OPEN GOVERNMENT -- Jennifer LaFleur of ProPublica, writing in the  Columbia Journalism Review, reports that as one of the most secretive presidential administrations in history gets ready to close up shop, it's closing up records as well. Over the past few months, some federal agencies have issued rules that would eliminate public disclosure of information—or, in some cases, make it more difficult for requesters to get information. Among a number of examples, La Fleur notes:

On December 9, the Department of Energy proposed a rule that would eliminate the agency’s “public interest balancing test” in determining whether to release information to the public. That test allowed the agency to release documents that would otherwise be exempt from disclosure if, in their opinion, releasing them would serve the public interest. According to the agency’s summary of the rule, the test imposed “an additional burden on DOE.” The agency also increased the photocopying fee paid by FOIA requesters to twenty cents per page. The agency currently charges five cents for copies of paper documents and ten cents per page for printouts of microfilm.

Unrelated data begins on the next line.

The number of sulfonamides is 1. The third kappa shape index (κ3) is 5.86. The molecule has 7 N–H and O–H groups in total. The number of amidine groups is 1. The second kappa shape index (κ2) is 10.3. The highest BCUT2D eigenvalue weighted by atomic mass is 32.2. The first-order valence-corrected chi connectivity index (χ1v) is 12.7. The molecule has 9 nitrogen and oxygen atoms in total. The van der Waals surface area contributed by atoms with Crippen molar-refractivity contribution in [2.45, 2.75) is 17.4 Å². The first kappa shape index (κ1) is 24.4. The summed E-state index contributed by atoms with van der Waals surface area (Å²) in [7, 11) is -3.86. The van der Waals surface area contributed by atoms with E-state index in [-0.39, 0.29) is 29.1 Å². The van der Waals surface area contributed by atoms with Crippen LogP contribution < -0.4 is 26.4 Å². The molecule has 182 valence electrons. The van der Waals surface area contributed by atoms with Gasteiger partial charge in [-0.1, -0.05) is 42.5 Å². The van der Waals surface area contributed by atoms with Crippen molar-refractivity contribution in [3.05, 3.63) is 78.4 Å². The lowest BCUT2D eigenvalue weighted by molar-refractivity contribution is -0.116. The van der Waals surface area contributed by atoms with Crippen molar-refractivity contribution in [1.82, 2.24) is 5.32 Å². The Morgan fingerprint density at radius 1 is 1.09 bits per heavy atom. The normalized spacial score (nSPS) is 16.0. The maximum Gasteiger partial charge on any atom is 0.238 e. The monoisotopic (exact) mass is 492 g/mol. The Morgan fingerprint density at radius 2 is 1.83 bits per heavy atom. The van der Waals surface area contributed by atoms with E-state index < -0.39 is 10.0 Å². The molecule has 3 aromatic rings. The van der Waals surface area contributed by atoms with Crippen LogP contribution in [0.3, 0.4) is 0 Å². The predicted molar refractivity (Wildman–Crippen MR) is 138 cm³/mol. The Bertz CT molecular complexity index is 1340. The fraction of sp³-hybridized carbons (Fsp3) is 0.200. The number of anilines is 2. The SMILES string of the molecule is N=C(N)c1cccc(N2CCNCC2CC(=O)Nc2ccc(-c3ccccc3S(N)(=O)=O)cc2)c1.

(Getting in a final rule before the Obama administration takes over would be a stretch. DOE is accepting public comments on the proposed rule until January 8. But the agency might be able to put a final rule in place before FOIA guidance is issued by the new U.S. Attorney General.)